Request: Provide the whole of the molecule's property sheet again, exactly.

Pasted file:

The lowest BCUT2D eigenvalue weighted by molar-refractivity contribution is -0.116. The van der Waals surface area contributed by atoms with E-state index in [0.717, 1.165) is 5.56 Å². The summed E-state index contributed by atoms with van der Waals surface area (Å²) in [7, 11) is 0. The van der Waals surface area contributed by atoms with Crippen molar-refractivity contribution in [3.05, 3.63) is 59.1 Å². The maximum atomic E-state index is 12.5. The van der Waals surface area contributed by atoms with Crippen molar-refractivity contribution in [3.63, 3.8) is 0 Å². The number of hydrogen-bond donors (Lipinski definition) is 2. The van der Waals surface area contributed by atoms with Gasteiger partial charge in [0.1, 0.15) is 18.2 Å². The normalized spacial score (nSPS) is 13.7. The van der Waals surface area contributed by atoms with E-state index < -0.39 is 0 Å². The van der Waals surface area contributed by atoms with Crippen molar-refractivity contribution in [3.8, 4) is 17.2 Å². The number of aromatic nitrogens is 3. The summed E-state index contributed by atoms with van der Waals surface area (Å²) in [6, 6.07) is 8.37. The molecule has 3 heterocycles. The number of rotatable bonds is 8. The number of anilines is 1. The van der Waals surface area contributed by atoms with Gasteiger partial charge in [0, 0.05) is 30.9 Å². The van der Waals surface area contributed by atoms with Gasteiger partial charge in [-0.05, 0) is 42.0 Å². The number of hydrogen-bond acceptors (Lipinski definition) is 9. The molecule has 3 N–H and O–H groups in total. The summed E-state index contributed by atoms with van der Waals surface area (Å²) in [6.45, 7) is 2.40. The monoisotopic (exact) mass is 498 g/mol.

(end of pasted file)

The lowest BCUT2D eigenvalue weighted by molar-refractivity contribution is -0.116. The van der Waals surface area contributed by atoms with E-state index in [0.717, 1.165) is 5.56 Å². The summed E-state index contributed by atoms with van der Waals surface area (Å²) in [7, 11) is 0. The van der Waals surface area contributed by atoms with Crippen molar-refractivity contribution in [3.05, 3.63) is 59.1 Å². The maximum atomic E-state index is 12.5. The van der Waals surface area contributed by atoms with Crippen molar-refractivity contribution in [3.63, 3.8) is 0 Å². The number of hydrogen-bond donors (Lipinski definition) is 2. The van der Waals surface area contributed by atoms with Gasteiger partial charge in [0.1, 0.15) is 18.2 Å². The normalized spacial score (nSPS) is 13.7. The van der Waals surface area contributed by atoms with E-state index < -0.39 is 0 Å². The van der Waals surface area contributed by atoms with Crippen molar-refractivity contribution in [3.8, 4) is 17.2 Å². The number of aromatic nitrogens is 3. The summed E-state index contributed by atoms with van der Waals surface area (Å²) in [6, 6.07) is 8.37. The molecule has 3 heterocycles. The number of rotatable bonds is 8. The number of anilines is 1. The van der Waals surface area contributed by atoms with Gasteiger partial charge in [0, 0.05) is 30.9 Å². The van der Waals surface area contributed by atoms with Gasteiger partial charge in [-0.05, 0) is 42.0 Å². The number of hydrogen-bond acceptors (Lipinski definition) is 9. The molecule has 3 N–H and O–H groups in total. The summed E-state index contributed by atoms with van der Waals surface area (Å²) in [6.45, 7) is 2.40. The monoisotopic (exact) mass is 498 g/mol.